Learn more about how aspirin can benefit your heart health

Updated Jan. 8, 2021

You may already have a bottle of aspirin in your medicine cabinet. But did you know that besides treating aches, pains, and fevers, aspirin may help lower your risk for a heart attack or stroke?

Learn more about how aspirin can help your heart and what lifestyle changes you can make to possibly decrease your risk.

What Is Aspirin?

Aspirin comes from an herbal extract found in the bark of the willow tree. In fact, this extract has been used for centuries, as far back as 3000 B.C., to relieve pain and inflammation. Greek physician Hippocrates, who is often called “The Father of Modern Medicine,” administered willow bark tea to women to help relieve the pain of childbirth around 400 B.C.

Mass production of aspirin as we know it began in 1899, and in 1974 researchers found evidence suggesting that aspirin could be used to prevent heart attacks. Around 1997, aspirin became widely accepted by the medical community as an important tool to help prevent heart disease and stroke.

Never Miss a Beat!

Get Healthy Tips Sent to Your Phone!

Message and data rates may apply. Text STOP to opt out and HELP for help. Go to https://pages.upmc.com/terms for privacy and terms.
array(11) { ["id"]=> string(7) "sms-cta" ["type"]=> string(4) "form" ["title"]=> string(36) "Get Healthy Tips Sent to Your Phone!" ["category"]=> string(0) "" ["subcategory"]=> string(0) "" ["keyword"]=> string(6) "HBEATS" ["utm_source"]=> string(0) "" ["utm_medium"]=> string(0) "" ["utm_campaign"]=> string(0) "" ["utm_content"]=> string(0) "" ["utm_term"]=> string(0) "" }

How Does Aspirin Prevent a Heart Attack or Stroke?

Aspirin may help lower your risk for a heart attack or stroke by preventing dangerous blood clots from forming. When you damage a blood vessel, usually by a cut or bruise, your body sends small cell fragments called platelets to the site of the injury. The platelets stick together, or clot, to stop the bleeding allow the injury to heal.

Plaque buildup in your arteries can put you at risk for dangerous blood clots because plaque can rupture. If a blood clot forms at the site of the rupture, it can block blood flow and lead to a heart attack or stroke.

Aspirin helps to reduce inflammation and “thins” the blood by preventing blood clots from forming. Studies have also shown that aspirin can reduce the damage to your heart during a heart attack and prevent future problems if you’ve already experienced a heart attack.

Who Should and Should Not Take Aspirin for Heart Attack and Stroke Prevention?

Your doctor may recommend daily aspirin to lower your risk for heart attack and stroke if you have:

  • Had a heart attack or stroke in the past, or are at risk for one
  • Undergone angioplasty or coronary artery bypass surgery
  • Peripheral artery disease, or blocked blood vessels in your legs
  • Atrial fibrillation, a heart rhythm problem that raises your risk for blood clots
  • Coronary artery disease, or blocked blood vessels in your heart

You should only take aspirin for heart health if your doctor recommends it. Your doctor may also suggest taking aspirin with other medicines that can help prevent dangerous blood clots.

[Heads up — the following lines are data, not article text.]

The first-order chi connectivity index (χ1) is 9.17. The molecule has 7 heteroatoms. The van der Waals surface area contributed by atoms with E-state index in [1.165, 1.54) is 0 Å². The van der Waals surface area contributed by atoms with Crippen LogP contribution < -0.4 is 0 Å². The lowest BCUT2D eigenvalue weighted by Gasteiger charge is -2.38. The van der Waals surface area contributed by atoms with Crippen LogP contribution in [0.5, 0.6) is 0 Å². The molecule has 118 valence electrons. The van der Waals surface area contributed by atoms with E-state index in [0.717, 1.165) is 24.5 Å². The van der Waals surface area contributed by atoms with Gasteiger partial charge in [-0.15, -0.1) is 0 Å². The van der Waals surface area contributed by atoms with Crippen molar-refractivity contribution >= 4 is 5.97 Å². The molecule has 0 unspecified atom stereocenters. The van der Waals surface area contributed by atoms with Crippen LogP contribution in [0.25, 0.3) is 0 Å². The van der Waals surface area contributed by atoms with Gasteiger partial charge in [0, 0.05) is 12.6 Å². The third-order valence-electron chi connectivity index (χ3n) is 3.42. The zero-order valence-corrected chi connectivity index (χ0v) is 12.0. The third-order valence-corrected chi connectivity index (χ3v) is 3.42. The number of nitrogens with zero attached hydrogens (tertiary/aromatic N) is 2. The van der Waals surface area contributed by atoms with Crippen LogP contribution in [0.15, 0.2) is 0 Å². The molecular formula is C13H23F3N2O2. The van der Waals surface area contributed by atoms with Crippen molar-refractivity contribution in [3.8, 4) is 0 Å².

Most doctors recommend taking between 80 and 160 milligrams per day, which is less than the standard 325-milligram dose that is typically used to treat headaches, body aches and fever in adults.

Research shows that taking a lower daily dose of aspirin — such as an 81-milligram dose of baby aspirin — lowers your risk of internal bleeding and provides all the heart-healthy benefits of the standard, higher dose. Patients should not stop taking their aspirin before talking with their doctor.

It is not recommended to take aspirin for heart health if you:

  • Have never had a heart attack or stroke (primary prevention)
  • Have a high risk for bleeding
  • Are allergic to aspirin
  • Are under the age of 18
  • Are pregnant
  • Are about to have surgery,

It’s important to alert your doctor if you notice any signs of abnormal bleeding or unusual bruising, and let other health professionals know you are taking aspirin before undergoing any medical procedures.

What Are the Risks?

A low-dose aspirin regimen is usually well-tolerated by most people, but common side effects may include:

  • Nausea
  • Upset stomach
  • Nervousness
  • Trouble sleeping
  • Easy bruising, bleeding side effects

Aspirin can interact with other medications and dietary supplements, so it is very important that you tell your doctor about all prescription and over-the-counter medications that you are taking.

Will I Need to Make Other Lifestyle Changes?

In addition to taking aspirin to lower your risk for heart attack and stroke, your doctor might recommend the following lifestyle changes:

An aspirin a day can keep the cardiologist away and provide lifesaving benefits, so talk to your doctor if you think it might be right for you.

About Heart and Vascular Institute

The UPMC Heart and Vascular Institute has long been a leader in cardiovascular care, with a rich history in clinical research and innovation. As one of the first heart transplant centers in the country and as the developer of one of the first heart-assist devices, UPMC has contributed to advancing the field of cardiovascular medicine.